Building usability into ecommerce design

With a specialist website, selling one product or category of products, thinking early on about the best way to present products can be beneficial. Not only will you improve usability and conversion rate from the start but it’s an opportunity to make the site stand out from competitors, both the not-as-well-designed specialist shops and the more general retailers using the same layouts to sell a huge variety of different products.

Two contrasting examples I’ve worked on are cutlery and umbrellas.

In the first example, Viners cutlery, I was responsible for the design. Through looking at other websites selling cutlery (good and bad), and understanding patterns of sales through the company’s other sales channels, I made sure each cutlery range was presented with a means of ordering cutlery sets and loose pieces all on the same page (without having to go back and forward to the shopping basket).

Hence this page…

product layouts - Viners

… is the same in terms the product hierarchy as this page…

product layouts - Viners 2

The difference being, a customer is much more likely to purchase more than one product from a range of cutlery (e.g. some knives and some forks, or a cutlery set and some extra teaspoons). With cookware, it’s less likely a customer would want to purchase more than one saucepan. And there’s more detailed information on a saucepan on the product detail page a customer would want to see before making the purchasing decision.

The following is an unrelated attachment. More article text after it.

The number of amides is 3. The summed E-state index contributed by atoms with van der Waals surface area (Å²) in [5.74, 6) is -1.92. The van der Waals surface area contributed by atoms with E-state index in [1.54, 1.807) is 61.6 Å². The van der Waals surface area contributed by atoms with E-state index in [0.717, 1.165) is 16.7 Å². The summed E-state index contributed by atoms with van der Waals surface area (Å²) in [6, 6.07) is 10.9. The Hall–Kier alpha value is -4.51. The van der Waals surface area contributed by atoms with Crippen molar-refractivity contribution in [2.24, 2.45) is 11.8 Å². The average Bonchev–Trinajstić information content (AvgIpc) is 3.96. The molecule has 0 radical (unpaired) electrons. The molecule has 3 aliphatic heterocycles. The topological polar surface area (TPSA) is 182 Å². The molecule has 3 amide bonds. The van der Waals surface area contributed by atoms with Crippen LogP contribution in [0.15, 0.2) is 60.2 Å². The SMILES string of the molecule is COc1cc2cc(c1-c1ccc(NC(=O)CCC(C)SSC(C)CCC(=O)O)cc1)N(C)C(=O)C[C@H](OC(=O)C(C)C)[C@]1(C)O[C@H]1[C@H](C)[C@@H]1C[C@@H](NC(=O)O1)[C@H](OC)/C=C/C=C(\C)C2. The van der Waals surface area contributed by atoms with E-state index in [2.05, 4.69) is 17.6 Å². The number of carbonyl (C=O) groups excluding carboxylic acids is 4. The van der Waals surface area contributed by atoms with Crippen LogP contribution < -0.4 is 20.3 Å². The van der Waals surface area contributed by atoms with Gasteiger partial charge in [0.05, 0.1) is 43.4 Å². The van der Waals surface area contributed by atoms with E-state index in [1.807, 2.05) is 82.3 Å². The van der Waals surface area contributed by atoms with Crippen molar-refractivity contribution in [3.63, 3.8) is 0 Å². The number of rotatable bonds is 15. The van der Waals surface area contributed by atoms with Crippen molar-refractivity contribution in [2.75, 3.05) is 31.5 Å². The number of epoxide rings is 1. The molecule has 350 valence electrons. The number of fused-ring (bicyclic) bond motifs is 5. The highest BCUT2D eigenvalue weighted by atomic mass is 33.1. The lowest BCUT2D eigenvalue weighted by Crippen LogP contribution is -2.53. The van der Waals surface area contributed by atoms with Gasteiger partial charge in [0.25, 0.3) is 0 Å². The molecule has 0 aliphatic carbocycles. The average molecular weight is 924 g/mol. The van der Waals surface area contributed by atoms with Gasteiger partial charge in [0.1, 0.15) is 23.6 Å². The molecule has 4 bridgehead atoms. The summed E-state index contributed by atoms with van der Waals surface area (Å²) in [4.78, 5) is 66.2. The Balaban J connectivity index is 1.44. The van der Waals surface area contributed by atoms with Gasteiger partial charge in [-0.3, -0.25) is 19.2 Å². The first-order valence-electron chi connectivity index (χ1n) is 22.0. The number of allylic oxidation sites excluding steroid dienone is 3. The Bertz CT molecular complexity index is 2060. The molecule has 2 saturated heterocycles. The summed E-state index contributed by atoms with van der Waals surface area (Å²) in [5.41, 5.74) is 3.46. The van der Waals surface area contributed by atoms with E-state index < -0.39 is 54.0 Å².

In my second example, Fulton Umbrellas, my involvement was much further down the line, when the design was almost complete. The first design I saw showed around 10 umbrellas on the womens page, mostly black and with technical descriptions like Superslim-1 and Open and Close – 3. This was the way the company presented the range to trade customers, but obviously not the optimal way on B2C online shop; because consumers don’t know the difference between a Superslim and an Open and Close, and because a consumer looking at that page wouldn’t know unless they clicked on it that the black umbrella pictured came in 10 different designs.

Unfortunately the ecommerce platform chosen was limited in the filter and sort views available; the ideal solution would have been to allow the customer to view by type, by colour, by pattern, by price etc. however, the least-bad option for launch was to show all the products.

product layouts - Fulton

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